Equitable Distribution of Property
Factors Affecting the Equitable Distribution of Property in New Jersey
Most, if not all, couples acquire assets throughout their marriages. When contemplating divorce, individuals want to understand how the Courts will divide marital assets that are subject to “equitable distribution.” Equitable Distribution includes all assets with a monetary value, including but not limited to retirement assets, the marital residence, vehicles, furniture and other household items.
First, both parties will complete a Case Information Statement (CIS) which the Court relies on to identify and value assets. It is necessary to provide the court with accurate documentation relating all marital assets, as those are generally subjected to distribution.
Second, the Court will look to the parties to reach an agreement about distribution of marital assets. If an agreement cannot be reached, then the Court examines the following factors when attempting to equitably distributing assets:
- Length of marriage
- Marital standard of living
- Age and health (physical and emotional) of each spouse
- Relative education of spouses (for example one spouse may need to further his or her education to become self-supporting)
- Whether one spouse deferred career goals to tend to the family (homemaker contributions)
- Value of separate property or debt
- Tax effects of property distribution on each spouses’ finances
- Whether trusts must be established for dependent children, for example if the children have special medical needs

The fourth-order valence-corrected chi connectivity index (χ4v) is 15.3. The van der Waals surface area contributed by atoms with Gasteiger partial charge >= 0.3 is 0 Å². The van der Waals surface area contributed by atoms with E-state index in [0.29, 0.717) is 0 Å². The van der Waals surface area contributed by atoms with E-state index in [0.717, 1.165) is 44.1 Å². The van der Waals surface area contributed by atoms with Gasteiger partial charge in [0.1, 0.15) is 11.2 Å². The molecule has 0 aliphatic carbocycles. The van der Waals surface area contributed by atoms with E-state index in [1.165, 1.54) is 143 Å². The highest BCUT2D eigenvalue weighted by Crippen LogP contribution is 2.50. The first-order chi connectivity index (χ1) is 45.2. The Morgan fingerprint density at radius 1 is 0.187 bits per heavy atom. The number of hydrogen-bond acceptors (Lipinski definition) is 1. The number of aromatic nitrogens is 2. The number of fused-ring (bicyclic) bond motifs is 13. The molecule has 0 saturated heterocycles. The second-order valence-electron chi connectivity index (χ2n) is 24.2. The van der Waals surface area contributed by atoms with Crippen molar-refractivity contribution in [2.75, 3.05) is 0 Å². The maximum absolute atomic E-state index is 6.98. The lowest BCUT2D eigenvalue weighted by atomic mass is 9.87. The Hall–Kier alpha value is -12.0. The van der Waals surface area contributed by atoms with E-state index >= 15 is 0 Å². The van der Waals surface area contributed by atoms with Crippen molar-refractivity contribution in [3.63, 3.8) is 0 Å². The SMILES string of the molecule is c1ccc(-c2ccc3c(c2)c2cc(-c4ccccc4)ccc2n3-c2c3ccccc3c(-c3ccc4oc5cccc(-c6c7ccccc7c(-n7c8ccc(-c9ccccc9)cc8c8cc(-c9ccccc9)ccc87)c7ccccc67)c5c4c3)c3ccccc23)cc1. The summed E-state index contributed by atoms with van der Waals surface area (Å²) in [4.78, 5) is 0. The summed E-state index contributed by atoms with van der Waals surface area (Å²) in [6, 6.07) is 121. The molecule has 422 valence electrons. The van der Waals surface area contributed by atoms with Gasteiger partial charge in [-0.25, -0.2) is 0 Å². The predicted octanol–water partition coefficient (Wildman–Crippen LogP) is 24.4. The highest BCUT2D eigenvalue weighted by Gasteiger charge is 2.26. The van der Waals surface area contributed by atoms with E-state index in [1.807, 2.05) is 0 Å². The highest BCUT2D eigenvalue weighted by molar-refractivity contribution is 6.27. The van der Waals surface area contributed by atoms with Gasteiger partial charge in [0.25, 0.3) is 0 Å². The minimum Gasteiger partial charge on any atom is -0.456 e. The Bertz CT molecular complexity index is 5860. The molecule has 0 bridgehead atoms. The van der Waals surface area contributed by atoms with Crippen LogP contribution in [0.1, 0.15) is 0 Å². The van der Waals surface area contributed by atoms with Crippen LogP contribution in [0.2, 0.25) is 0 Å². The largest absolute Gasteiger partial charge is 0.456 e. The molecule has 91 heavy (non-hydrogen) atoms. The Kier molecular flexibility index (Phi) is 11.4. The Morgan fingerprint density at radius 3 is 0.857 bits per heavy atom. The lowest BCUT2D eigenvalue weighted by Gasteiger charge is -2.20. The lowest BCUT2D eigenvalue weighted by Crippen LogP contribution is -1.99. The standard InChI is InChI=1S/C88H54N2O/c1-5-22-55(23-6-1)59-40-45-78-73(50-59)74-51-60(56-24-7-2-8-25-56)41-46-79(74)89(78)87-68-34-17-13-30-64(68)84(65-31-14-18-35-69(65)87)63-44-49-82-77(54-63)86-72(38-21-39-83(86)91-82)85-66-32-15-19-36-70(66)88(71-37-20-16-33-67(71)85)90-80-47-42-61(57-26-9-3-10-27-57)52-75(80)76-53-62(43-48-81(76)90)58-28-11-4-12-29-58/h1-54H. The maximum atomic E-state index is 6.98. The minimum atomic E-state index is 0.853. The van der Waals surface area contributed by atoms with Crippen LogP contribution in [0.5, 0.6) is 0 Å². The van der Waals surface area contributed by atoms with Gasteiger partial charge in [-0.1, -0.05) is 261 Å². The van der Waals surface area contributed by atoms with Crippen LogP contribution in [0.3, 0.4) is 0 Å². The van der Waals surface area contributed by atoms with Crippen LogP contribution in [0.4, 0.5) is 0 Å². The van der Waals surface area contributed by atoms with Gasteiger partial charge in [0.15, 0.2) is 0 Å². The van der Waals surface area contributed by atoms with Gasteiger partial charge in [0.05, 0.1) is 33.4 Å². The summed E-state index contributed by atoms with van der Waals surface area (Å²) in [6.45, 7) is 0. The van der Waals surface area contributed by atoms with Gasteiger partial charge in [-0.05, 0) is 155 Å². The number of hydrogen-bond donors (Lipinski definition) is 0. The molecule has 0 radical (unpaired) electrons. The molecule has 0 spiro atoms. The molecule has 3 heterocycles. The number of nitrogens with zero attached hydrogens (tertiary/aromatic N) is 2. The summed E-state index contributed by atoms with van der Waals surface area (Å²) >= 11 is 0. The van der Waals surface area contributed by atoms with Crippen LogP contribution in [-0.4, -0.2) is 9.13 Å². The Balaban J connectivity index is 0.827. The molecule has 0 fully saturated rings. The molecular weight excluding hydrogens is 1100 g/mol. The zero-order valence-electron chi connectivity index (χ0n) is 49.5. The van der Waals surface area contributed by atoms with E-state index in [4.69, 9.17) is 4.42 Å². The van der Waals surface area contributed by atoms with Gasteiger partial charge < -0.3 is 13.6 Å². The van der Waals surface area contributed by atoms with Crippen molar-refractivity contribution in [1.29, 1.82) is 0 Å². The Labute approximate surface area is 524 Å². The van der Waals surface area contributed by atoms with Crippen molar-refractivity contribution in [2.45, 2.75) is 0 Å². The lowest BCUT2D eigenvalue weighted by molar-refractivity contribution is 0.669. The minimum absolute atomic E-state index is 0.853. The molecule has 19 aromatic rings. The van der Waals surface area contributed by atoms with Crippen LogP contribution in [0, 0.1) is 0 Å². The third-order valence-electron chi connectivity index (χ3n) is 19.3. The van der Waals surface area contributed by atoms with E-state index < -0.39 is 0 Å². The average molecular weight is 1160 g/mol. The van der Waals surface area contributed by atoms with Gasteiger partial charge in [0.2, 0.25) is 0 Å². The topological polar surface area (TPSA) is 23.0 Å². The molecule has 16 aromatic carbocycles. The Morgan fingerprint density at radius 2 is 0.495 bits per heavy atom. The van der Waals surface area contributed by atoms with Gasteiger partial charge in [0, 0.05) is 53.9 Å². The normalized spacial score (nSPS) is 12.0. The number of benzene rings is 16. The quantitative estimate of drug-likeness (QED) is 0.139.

- Any pre- or post-nuptial agreements
- Each spouses’ income and earning capacity
- Each spouses’ debts and liabilities
- Any other relevant factor
It is important to remember that equitable does not necessarily mean equal. The Court considers the above factors so the property can be divided up fairly. For example, if one spouse is does not have an income but is a homemaker, the court will take that into consideration when attempting to determine how much each spouse will get in retirement assets. The court operates under the assumption that the property acquired during the marriage was done so as a joint effort between spouses. Thus, the property is not automatically divided up 50-50, however, it will be divided up by what is fair in the eyes of the court.
If you or someone you know is filing for a divorce and wants guidance as to the division of property, please contact the Law Offices of Lyons & Associates, P.C. Our skilled team of attorneys are here to help you. For a free consultation please contact us online or call us at (908) 575-9777.